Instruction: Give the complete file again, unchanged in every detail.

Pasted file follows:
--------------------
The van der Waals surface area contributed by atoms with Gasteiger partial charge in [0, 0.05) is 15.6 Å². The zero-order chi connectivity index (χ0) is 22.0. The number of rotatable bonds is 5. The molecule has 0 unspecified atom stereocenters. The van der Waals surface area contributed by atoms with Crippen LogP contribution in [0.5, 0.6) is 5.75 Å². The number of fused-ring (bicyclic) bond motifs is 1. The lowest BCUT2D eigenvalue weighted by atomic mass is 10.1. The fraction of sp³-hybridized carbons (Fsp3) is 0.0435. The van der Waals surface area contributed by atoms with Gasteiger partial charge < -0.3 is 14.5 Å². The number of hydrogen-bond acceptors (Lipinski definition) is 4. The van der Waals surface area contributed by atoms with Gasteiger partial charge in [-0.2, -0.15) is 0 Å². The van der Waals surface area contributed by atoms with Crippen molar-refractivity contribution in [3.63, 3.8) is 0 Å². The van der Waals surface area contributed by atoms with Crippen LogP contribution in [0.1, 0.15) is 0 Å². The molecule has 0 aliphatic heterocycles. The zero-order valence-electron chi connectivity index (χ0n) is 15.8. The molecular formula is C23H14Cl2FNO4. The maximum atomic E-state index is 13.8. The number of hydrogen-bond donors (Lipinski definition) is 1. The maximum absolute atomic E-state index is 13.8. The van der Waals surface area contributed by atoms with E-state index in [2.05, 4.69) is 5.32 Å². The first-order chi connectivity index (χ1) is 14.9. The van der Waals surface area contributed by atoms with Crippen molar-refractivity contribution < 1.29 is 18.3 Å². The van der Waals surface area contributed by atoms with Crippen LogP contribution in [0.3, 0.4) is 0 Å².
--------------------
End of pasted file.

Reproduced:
The van der Waals surface area contributed by atoms with Gasteiger partial charge in [0, 0.05) is 15.6 Å². The zero-order chi connectivity index (χ0) is 22.0. The number of rotatable bonds is 5. The molecule has 0 unspecified atom stereocenters. The van der Waals surface area contributed by atoms with Crippen LogP contribution in [0.5, 0.6) is 5.75 Å². The number of fused-ring (bicyclic) bond motifs is 1. The lowest BCUT2D eigenvalue weighted by atomic mass is 10.1. The fraction of sp³-hybridized carbons (Fsp3) is 0.0435. The van der Waals surface area contributed by atoms with Gasteiger partial charge < -0.3 is 14.5 Å². The number of hydrogen-bond acceptors (Lipinski definition) is 4. The van der Waals surface area contributed by atoms with Gasteiger partial charge in [-0.2, -0.15) is 0 Å². The van der Waals surface area contributed by atoms with Crippen molar-refractivity contribution in [3.63, 3.8) is 0 Å². The van der Waals surface area contributed by atoms with Crippen LogP contribution in [0.1, 0.15) is 0 Å². The molecule has 0 aliphatic heterocycles. The zero-order valence-electron chi connectivity index (χ0n) is 15.8. The molecular formula is C23H14Cl2FNO4. The maximum atomic E-state index is 13.8. The number of hydrogen-bond donors (Lipinski definition) is 1. The maximum absolute atomic E-state index is 13.8. The van der Waals surface area contributed by atoms with E-state index in [2.05, 4.69) is 5.32 Å². The first-order chi connectivity index (χ1) is 14.9. The van der Waals surface area contributed by atoms with Crippen molar-refractivity contribution < 1.29 is 18.3 Å². The van der Waals surface area contributed by atoms with Crippen LogP contribution in [0.3, 0.4) is 0 Å².